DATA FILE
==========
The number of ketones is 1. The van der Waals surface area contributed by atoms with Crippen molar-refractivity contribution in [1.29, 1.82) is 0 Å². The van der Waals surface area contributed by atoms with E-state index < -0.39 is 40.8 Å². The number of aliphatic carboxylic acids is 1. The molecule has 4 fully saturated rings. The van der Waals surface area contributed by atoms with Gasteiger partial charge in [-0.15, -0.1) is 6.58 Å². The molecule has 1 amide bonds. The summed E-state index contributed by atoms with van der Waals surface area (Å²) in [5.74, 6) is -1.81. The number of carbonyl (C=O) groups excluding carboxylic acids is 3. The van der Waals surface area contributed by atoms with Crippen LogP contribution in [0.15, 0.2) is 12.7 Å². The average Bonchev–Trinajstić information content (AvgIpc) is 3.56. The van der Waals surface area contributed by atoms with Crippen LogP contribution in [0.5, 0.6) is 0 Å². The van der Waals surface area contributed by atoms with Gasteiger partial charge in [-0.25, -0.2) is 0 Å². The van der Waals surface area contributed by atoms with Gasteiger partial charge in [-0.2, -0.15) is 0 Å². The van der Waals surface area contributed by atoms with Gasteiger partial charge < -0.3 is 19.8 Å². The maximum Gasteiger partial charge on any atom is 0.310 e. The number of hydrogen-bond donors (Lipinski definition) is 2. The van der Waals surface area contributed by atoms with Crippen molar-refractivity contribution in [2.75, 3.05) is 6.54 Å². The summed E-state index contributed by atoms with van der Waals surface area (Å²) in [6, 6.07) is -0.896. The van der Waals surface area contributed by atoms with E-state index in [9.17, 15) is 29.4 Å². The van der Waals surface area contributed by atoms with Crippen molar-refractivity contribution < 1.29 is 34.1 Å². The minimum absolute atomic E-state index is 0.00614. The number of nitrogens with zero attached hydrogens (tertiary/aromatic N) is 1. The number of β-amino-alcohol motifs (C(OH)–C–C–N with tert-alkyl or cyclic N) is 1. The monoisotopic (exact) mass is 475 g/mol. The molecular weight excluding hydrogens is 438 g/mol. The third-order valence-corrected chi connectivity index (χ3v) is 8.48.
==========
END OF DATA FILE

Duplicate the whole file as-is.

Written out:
The number of ketones is 1. The van der Waals surface area contributed by atoms with Crippen molar-refractivity contribution in [1.29, 1.82) is 0 Å². The van der Waals surface area contributed by atoms with E-state index < -0.39 is 40.8 Å². The number of aliphatic carboxylic acids is 1. The molecule has 4 fully saturated rings. The van der Waals surface area contributed by atoms with Gasteiger partial charge in [-0.15, -0.1) is 6.58 Å². The molecule has 1 amide bonds. The summed E-state index contributed by atoms with van der Waals surface area (Å²) in [5.74, 6) is -1.81. The number of carbonyl (C=O) groups excluding carboxylic acids is 3. The van der Waals surface area contributed by atoms with Crippen LogP contribution in [0.15, 0.2) is 12.7 Å². The average Bonchev–Trinajstić information content (AvgIpc) is 3.56. The van der Waals surface area contributed by atoms with Crippen LogP contribution in [0.5, 0.6) is 0 Å². The van der Waals surface area contributed by atoms with Gasteiger partial charge in [-0.25, -0.2) is 0 Å². The van der Waals surface area contributed by atoms with Gasteiger partial charge in [-0.2, -0.15) is 0 Å². The van der Waals surface area contributed by atoms with Gasteiger partial charge < -0.3 is 19.8 Å². The maximum Gasteiger partial charge on any atom is 0.310 e. The number of hydrogen-bond donors (Lipinski definition) is 2. The van der Waals surface area contributed by atoms with Crippen molar-refractivity contribution in [2.75, 3.05) is 6.54 Å². The summed E-state index contributed by atoms with van der Waals surface area (Å²) in [6, 6.07) is -0.896. The van der Waals surface area contributed by atoms with E-state index in [9.17, 15) is 29.4 Å². The van der Waals surface area contributed by atoms with Crippen molar-refractivity contribution < 1.29 is 34.1 Å². The minimum absolute atomic E-state index is 0.00614. The number of nitrogens with zero attached hydrogens (tertiary/aromatic N) is 1. The number of β-amino-alcohol motifs (C(OH)–C–C–N with tert-alkyl or cyclic N) is 1. The monoisotopic (exact) mass is 475 g/mol. The molecular weight excluding hydrogens is 438 g/mol. The third-order valence-corrected chi connectivity index (χ3v) is 8.48.